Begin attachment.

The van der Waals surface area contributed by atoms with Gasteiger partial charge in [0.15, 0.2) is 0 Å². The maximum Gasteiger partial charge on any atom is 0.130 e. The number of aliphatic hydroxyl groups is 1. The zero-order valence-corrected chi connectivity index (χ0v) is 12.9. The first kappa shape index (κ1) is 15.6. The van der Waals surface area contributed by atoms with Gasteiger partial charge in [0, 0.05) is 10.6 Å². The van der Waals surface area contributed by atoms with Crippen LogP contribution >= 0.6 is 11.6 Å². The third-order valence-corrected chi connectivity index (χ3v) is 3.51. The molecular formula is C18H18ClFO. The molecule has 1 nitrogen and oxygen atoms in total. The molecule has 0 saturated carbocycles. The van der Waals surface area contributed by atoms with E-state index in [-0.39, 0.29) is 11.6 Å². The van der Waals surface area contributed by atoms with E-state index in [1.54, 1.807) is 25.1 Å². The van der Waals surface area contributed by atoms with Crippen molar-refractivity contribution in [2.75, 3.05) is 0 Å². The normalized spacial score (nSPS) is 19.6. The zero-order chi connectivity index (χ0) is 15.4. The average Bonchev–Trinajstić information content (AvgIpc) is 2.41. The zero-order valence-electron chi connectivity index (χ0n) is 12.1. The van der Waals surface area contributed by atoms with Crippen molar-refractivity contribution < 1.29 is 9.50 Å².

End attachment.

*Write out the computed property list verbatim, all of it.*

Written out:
The van der Waals surface area contributed by atoms with Gasteiger partial charge in [0.15, 0.2) is 0 Å². The maximum Gasteiger partial charge on any atom is 0.130 e. The number of aliphatic hydroxyl groups is 1. The zero-order valence-corrected chi connectivity index (χ0v) is 12.9. The first kappa shape index (κ1) is 15.6. The van der Waals surface area contributed by atoms with Gasteiger partial charge in [0, 0.05) is 10.6 Å². The van der Waals surface area contributed by atoms with Crippen LogP contribution >= 0.6 is 11.6 Å². The third-order valence-corrected chi connectivity index (χ3v) is 3.51. The molecular formula is C18H18ClFO. The molecule has 1 nitrogen and oxygen atoms in total. The molecule has 0 saturated carbocycles. The van der Waals surface area contributed by atoms with E-state index in [-0.39, 0.29) is 11.6 Å². The van der Waals surface area contributed by atoms with E-state index in [1.54, 1.807) is 25.1 Å². The van der Waals surface area contributed by atoms with Crippen molar-refractivity contribution in [2.75, 3.05) is 0 Å². The normalized spacial score (nSPS) is 19.6. The zero-order chi connectivity index (χ0) is 15.4. The average Bonchev–Trinajstić information content (AvgIpc) is 2.41. The zero-order valence-electron chi connectivity index (χ0n) is 12.1. The van der Waals surface area contributed by atoms with Crippen molar-refractivity contribution < 1.29 is 9.50 Å².